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It is important to remember that no matter what the internal currency, points, icon color, or leaderboard hierarchy is, building a gamified system requires a thoughtful and balanced approach to its structure.

Varieties of Gamification

The vivid examples of gamification in marketing speak of its wide varieties. In simple terms, we will discuss game mechanics designed for the target audience and the brand’s capabilities. Thus, a clear vision of the loyalty program and the availability of a mobile application with the sufficient investment will make it more accessible by implementing various mechanics. According to experts, the most common and in demand today are the following:

  • counting items – involves determining the number of items in an online task and the presence of buttons with answer options. The correct answer leads to the brand’s website. Can be timed to an event or used by itself;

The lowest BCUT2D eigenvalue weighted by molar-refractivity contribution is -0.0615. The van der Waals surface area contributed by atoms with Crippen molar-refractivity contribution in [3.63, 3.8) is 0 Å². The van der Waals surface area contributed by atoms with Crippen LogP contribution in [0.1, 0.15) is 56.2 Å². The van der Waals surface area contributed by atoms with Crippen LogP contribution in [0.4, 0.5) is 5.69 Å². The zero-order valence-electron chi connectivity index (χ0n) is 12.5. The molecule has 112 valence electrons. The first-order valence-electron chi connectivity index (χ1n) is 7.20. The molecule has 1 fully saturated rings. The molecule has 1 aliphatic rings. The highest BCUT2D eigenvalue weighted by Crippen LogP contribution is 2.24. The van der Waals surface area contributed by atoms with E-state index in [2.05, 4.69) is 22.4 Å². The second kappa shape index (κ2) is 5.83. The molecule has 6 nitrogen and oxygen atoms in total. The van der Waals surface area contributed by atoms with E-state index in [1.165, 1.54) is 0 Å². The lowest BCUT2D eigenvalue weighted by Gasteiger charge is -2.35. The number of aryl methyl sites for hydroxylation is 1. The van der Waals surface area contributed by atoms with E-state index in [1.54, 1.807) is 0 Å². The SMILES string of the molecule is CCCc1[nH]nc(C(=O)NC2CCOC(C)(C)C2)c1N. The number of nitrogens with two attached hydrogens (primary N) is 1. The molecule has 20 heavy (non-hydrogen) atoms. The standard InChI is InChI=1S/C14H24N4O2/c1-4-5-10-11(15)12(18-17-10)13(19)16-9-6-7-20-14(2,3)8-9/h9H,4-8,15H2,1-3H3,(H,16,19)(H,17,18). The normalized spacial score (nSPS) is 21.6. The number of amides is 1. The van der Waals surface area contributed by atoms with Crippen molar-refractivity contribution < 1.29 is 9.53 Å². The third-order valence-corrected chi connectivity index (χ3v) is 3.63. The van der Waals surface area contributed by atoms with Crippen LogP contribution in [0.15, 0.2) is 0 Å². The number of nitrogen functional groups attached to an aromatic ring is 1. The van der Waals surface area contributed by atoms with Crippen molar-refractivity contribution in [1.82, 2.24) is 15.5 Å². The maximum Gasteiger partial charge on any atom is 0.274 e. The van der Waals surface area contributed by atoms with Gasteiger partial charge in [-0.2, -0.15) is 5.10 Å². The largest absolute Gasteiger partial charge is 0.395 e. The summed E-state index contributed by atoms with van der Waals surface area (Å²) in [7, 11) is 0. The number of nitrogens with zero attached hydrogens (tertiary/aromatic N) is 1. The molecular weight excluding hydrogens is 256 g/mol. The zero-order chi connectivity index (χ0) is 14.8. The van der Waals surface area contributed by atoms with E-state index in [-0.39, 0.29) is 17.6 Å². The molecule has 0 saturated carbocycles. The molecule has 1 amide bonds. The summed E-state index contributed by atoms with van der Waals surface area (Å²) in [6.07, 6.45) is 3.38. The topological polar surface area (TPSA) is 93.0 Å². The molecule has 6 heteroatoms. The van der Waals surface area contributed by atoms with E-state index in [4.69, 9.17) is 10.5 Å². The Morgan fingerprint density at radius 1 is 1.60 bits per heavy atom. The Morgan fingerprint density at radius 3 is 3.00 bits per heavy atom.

• crossword is a gamified process to find or guess keywords related to a brand. Used independently as an element or integrated with another task to pass the intermediate stage of the quest;
  • puzzle – drawing up a thematic picture, divided into several parts (usually for a while). A correctly formed puzzle allows the player to receive a promotional code or other bonuses;
  • find differences – the participant looks for differences between graphic objects, and the correct answer is posted on the company’s website;